May 18, 2012
Bioethics commission takes on pediatric countermeasure issues
Based on a request from the US Department of Health and Human Services (HHS), President Barack Obama's bioethics commission yesterday started discussing issues related to developing medical countermeasures such as anthrax vaccine for children in the event of a bioterror attack or other emergency. On Jan 10 HHS Secretary Kathleen Sebelius asked the Presidential Commission for the Study of Bioethical Issues (PCSBI) to weigh in on the topics, according to a statement from the group. The group's review is related to a recommendation passed by a federal advisory group in October asking HHS to develop a plan to study the use of anthrax vaccine in children. Last spring, Nicole Lurie, MD, MPH, assistant secretary for preparedness and response, asked the National Biodefense Science Board to explore complex issues related to pediatric anthrax vaccination, and the group's final report recommended gathering safety and immunogenicity data about the anthrax vaccine in children before, rather than after, an attack. Amy Gutmann, PhD, chair of the PCSBI, said in the statement, "We are carefully and transparently reviewing all of the ethical considerations surrounding the development of medical countermeasures for children." She added that the group will study the issue and deliver a report to Sebelius and the White House by the end of the year.
May 17 PCSBI press release
Oct 28, 2011, CIDRAP News story "NBSB urges pre-attack studies of anthrax vaccine in kids"
US flu activity continues its spring decline
Influenza activity continued to decline in the United States, the Centers for Disease Control and Prevention (CDC) said in its weekly update today, with only one state—New York—reporting geographically widespread activity. The proportion of outpatient visits for influenza-like illness (ILI) was 1.2% for the week ending May 12, down from 1.4% the week before but well below the national baseline of 2.4%. Also, 6.1% of reported deaths were caused by pneumonia and influenza, down from 6.9% the week before and below the epidemic threshold of 7.5%. However, two more pediatric deaths were reported, one from influenza B and one from an influenza A virus that was not subtyped. They raise the season's total to 24. In addition to the widespread flu activity reported by New York, five states (Alaska, Connecticut, Maine, New Jersey, and Pennsylvania) reported regional activity. Two states—Hawaii and Maryland—reported low ILI activity, while the other states reported minimal ILI activity. Of 2,673 flu viruses subtyped this season, 46% have been H3N2, 43% pandemic H1N1, and 11% influenza B.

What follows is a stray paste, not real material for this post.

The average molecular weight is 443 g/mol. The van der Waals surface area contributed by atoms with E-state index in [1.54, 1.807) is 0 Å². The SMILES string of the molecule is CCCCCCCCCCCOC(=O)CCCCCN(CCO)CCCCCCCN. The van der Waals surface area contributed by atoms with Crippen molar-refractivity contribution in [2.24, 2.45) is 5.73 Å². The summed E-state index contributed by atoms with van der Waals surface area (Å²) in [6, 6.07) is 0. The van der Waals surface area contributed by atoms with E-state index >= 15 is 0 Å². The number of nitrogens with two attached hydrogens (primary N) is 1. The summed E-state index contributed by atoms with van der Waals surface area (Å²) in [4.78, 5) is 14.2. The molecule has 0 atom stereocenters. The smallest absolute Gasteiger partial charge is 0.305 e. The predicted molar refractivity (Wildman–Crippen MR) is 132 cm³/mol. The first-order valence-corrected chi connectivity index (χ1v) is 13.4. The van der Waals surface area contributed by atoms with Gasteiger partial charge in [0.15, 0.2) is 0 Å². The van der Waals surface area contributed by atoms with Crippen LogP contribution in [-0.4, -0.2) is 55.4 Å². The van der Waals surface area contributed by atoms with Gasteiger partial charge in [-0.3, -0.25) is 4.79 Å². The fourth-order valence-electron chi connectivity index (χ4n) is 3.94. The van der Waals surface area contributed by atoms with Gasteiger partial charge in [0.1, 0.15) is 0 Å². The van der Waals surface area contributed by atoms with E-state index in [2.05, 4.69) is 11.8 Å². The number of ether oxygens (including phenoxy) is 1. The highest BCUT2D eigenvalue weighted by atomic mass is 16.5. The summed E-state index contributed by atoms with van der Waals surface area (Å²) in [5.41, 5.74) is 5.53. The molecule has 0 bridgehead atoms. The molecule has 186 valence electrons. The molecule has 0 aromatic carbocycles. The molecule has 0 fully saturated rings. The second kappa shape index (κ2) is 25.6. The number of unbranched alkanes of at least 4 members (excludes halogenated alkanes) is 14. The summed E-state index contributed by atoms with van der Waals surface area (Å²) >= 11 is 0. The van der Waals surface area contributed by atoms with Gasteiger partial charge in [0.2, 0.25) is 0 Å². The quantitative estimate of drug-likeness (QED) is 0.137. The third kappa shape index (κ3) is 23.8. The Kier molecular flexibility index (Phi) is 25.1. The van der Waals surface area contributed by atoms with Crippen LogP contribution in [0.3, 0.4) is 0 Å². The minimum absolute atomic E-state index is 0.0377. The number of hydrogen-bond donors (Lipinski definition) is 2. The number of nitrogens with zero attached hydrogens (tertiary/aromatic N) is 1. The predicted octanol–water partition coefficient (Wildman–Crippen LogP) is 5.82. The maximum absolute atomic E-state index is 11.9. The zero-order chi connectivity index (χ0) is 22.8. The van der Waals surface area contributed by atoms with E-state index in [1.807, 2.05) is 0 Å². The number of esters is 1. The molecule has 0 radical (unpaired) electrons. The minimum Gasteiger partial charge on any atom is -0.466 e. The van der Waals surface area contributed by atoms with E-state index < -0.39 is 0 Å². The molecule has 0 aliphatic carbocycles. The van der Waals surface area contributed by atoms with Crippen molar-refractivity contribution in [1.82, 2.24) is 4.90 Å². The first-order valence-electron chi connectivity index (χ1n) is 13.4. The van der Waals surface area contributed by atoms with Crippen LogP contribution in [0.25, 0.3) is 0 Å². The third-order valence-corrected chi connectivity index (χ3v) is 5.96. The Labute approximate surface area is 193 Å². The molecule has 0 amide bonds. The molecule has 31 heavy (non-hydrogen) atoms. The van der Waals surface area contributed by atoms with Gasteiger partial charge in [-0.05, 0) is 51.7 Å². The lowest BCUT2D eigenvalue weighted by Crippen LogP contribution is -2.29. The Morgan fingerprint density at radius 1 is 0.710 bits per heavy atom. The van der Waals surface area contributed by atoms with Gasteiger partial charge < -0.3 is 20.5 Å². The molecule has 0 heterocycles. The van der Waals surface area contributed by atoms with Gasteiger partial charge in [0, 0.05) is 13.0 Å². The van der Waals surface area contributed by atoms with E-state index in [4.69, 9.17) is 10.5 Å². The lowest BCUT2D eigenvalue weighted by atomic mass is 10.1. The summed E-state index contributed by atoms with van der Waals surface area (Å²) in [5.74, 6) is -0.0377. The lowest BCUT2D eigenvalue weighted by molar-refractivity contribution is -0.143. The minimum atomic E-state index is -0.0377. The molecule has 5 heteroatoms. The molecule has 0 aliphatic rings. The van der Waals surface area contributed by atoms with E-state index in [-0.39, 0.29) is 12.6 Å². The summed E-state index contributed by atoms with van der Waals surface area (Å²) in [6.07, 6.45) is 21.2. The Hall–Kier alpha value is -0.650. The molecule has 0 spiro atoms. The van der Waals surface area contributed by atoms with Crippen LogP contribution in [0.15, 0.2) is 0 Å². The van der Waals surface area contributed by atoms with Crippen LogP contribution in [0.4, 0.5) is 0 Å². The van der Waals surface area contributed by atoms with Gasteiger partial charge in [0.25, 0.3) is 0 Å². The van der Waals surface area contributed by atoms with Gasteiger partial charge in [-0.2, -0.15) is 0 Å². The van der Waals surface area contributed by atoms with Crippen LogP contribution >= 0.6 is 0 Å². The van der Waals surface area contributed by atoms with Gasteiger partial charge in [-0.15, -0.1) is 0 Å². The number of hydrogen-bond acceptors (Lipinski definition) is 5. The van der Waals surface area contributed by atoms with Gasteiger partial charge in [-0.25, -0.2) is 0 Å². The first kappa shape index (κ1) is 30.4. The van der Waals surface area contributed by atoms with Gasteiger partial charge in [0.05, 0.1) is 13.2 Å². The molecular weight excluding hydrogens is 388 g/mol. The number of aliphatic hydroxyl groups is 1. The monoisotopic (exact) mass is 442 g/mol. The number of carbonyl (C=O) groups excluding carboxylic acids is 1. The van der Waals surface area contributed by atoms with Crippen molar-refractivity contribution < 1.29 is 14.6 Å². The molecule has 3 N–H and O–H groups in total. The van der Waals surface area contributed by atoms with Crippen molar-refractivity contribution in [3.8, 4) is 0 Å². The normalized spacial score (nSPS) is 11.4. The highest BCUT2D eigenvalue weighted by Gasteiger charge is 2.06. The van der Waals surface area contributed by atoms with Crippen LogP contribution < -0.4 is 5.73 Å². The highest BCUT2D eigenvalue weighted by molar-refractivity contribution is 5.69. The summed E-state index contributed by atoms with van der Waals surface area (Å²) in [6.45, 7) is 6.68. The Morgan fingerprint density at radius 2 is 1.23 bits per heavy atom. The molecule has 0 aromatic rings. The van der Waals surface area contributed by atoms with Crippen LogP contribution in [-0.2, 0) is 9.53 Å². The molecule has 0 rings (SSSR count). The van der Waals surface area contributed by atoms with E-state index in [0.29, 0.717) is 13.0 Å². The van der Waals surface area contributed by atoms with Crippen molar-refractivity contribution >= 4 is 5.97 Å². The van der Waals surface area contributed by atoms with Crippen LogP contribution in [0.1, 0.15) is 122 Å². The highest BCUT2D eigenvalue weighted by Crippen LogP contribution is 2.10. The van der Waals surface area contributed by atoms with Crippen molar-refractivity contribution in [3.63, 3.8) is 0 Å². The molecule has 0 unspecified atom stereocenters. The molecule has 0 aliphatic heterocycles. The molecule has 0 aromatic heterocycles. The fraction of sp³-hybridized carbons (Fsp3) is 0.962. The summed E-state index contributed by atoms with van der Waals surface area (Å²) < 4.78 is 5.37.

May 18 CDC flu update
Infant doc visits high during flu pandemic but H1N1 rarely found
The 2009 H1N1 influenza pandemic brought more infants to physicians' offices for respiratory symptoms, but the virus was rarely the cause of the symptoms, say findings of an ongoing prospective study of infants in the first year of life published in The Pediatric Infectious Disease Journal. The researchers, from the University of Texas, Galveston, monitored 180 healthy infants over 31 months from October 2008 to April 2011 for upper and lower respiratory tract infections (URIs and LRIs) and acute otitis media complications. The infants were enrolled at birth or shortly after and followed for up to 12 months. A total of 373 URI episodes occurred in 139 of the infants (77%), including 20 with LRI. The most common pathogen identified in URI was rhinovirus (55%) and the most common in LRI was respiratory syncytial virus (64%). Influenza occurred in only four infants, all of them younger than 3 months, but three of them presented to the emergency department. The rate of parent-initiated visits during the 15-month pandemic was significantly higher than in the pre- and post-pandemic periods. The authors conclude that the H1N1 influenza pandemic did not change viral epidemiology of URI and LRI in this population, and they state, "Increased parent-initiated visits likely reflect parental awareness and an anxiety about the pandemic."
May 16 Pediatr Infect Dis J abstract
New York officials outline resource-sensitive investigation of hepatitis cases
Just before the first-ever US Hepatitis Testing Day, officials with the New York City Department of Health and Mental Hygiene (DOHMH) outlined their recipe for success in investigating hepatitis B virus (HBV) and hepatitis C virus (HCV) infections potentially related to healthcare practices. Writing in today's Morbidity and Mortality Weekly Report (MMWR), DOHMH researchers explain that they use the least resource-intensive investigation steps first, then decide whether to employ more resource-intensive measures on the basis of the likelihood that a single case represents a cluster of healthcare-associated infections (HAIs). They use two cases to illustrate the process, both of which were likely linked to an anesthesiologist who drew medication for multiple patients from single-dose vials. An editorial accompanying the report said, "Components of the DOHMH approach might be helpful to other health departments that are developing their own approaches to this type of investigation" and cited a toolkit the CDC developed this year for investigating cases of HBV or HCV that may be HAIs. The CDC has declared tomorrow, May 19, to be National Hepatitis Testing Day to remind healthcare providers and the public of the importance of getting tested. The agency recommended today that all baby boomers get a one-time test for HCV.
May 18 MMWR report
CDC toolkit for investigating hepatitis cases
May 18 CDC press release on Hepatitis Testing Day
CDC home page for Hepatitis Testing Day